From 1933 to 1945, Germany was full of psycho killers. While most wore Nazi uniforms, one terrorized the women of Berlin. The attacks began in 1939, when three women were stabbed and beaten. While they survived, Gerda Ditter wasn’t so lucky. In October 1940, her body was found covered in stab wounds, with strangulation marks around her neck. Corpses started appearing near the S-Bahn, a railway that ran through the city. They’d all been bashed in the head, before being thrown from a train.
While some newspapers tried to downplay the attacks, the public was terrified of the S-Bahn murderer. Many women working in munitions factories traveled home late at night, and were often on trains during the nightly blackouts. Intended to keep the city safe from bombers, the blackouts actually made things easier for the murderer. To keep citizens safe, some officers escorted women home, while others rode trains dressed in drag. When that didn’t trick the killer, female officers began riding the S-Bahn alone, armed only with protective headgear—but the murderer wasn’t fooled.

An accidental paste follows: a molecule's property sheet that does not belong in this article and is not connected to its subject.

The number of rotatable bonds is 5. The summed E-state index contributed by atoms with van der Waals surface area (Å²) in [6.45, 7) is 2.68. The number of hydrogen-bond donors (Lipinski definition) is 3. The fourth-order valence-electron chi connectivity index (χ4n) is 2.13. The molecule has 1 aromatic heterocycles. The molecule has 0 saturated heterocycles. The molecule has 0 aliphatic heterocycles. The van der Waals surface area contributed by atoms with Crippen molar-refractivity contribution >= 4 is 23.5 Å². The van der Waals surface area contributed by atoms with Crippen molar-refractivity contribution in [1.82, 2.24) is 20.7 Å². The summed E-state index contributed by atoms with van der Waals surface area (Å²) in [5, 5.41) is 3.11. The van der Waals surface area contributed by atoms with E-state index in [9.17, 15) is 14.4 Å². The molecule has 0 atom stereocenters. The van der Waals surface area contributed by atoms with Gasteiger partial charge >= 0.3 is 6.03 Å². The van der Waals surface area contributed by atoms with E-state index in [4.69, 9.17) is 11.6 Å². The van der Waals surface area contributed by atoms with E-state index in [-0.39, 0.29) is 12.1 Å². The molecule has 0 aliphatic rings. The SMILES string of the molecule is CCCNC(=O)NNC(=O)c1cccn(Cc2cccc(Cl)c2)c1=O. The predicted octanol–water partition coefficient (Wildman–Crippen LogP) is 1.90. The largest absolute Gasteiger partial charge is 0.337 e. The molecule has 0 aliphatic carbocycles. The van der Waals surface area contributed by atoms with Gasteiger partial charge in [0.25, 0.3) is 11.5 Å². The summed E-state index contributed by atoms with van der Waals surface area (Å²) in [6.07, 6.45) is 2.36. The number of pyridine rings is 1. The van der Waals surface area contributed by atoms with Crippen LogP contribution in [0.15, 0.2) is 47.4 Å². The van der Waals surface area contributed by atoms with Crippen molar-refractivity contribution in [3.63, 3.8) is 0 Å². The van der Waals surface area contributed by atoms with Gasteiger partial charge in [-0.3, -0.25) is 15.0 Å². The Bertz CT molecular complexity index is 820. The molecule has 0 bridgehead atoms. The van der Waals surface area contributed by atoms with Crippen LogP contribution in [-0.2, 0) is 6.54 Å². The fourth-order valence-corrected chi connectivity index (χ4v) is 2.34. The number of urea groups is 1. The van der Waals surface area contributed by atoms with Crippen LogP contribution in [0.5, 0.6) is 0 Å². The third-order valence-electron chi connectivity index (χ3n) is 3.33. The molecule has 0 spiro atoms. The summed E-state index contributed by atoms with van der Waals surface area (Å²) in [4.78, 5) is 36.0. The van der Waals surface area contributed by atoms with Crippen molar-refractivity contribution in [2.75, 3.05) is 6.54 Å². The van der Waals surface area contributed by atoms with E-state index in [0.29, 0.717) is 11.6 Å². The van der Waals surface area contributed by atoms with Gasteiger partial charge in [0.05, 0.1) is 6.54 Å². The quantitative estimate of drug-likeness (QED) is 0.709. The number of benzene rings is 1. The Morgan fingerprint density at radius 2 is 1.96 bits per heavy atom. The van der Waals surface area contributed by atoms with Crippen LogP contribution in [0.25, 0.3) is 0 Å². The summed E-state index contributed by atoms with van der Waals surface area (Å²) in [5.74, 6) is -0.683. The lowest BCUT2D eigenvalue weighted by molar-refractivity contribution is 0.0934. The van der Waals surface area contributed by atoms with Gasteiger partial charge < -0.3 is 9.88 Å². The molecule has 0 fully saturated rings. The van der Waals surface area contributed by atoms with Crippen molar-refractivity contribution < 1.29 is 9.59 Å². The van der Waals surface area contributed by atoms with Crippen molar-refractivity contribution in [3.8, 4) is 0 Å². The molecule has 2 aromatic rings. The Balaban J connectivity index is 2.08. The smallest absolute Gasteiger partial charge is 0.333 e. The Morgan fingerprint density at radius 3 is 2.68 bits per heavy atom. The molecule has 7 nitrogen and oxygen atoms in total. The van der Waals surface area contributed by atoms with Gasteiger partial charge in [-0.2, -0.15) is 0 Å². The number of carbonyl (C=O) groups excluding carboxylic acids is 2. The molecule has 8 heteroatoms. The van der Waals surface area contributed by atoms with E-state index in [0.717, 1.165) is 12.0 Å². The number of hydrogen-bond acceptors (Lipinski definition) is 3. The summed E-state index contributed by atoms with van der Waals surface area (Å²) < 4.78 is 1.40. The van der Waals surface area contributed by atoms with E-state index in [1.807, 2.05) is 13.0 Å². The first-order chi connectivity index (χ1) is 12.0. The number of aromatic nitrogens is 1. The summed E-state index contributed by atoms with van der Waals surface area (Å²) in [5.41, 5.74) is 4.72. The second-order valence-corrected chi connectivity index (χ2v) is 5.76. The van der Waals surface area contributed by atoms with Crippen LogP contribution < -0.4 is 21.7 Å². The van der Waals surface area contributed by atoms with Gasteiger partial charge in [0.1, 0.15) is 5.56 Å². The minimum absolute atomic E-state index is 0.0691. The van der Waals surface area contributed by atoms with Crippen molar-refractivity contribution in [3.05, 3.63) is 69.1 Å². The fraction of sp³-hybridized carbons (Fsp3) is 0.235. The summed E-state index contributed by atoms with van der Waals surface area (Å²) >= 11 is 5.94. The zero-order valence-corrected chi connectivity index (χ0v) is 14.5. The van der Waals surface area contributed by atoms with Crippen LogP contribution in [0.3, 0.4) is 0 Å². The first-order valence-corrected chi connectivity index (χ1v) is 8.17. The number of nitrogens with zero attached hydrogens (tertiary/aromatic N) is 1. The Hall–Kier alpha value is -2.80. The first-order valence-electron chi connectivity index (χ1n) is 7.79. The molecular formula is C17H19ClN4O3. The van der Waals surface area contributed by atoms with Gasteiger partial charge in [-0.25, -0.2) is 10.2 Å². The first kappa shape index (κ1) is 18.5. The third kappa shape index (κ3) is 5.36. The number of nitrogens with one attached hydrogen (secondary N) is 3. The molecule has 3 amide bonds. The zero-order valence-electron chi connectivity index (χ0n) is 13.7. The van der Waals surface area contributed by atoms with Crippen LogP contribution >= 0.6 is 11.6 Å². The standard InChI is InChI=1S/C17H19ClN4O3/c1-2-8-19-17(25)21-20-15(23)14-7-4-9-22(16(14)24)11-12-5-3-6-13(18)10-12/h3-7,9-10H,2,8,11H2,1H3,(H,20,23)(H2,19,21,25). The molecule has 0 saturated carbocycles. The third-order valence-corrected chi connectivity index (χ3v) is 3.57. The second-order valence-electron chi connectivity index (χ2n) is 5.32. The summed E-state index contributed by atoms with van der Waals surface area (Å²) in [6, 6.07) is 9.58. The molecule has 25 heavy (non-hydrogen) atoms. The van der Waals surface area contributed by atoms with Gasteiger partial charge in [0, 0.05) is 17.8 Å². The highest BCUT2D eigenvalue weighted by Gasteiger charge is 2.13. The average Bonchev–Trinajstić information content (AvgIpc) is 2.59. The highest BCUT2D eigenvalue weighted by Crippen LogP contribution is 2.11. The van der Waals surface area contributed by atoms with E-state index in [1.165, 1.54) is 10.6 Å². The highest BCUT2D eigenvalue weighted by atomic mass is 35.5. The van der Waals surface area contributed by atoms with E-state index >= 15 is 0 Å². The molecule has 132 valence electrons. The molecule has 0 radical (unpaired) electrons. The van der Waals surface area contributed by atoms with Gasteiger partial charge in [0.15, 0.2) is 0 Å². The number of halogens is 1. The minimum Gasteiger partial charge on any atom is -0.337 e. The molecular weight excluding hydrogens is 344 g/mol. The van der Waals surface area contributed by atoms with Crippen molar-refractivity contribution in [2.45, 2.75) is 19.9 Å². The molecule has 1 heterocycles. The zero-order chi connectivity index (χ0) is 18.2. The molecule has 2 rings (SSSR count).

While Berlin’s serious crime unit, the Kriminalpolizei, was hampered by the blackouts and the high number of accidental deaths along the railway (who was a victim and who wasn’t?), their own prejudices often got in the way. Some suspected the killer was a Jew, a foreign laborer, or even a British spy. When they finally found their man, a misogynistic assistant signalman named Paul Ogorzow, they had trouble accepting the truth—Orgozow was a Nazi and a member of the SA. But the forensic evidence didn’t lie; Ogorzow was found guilty of eight counts of murder and executed via guillotine. The real irony here is at least one officer who brought Ogorzow down went on to lead an execution squad in Eastern Europe. In Nazi Germany, murder was the norm.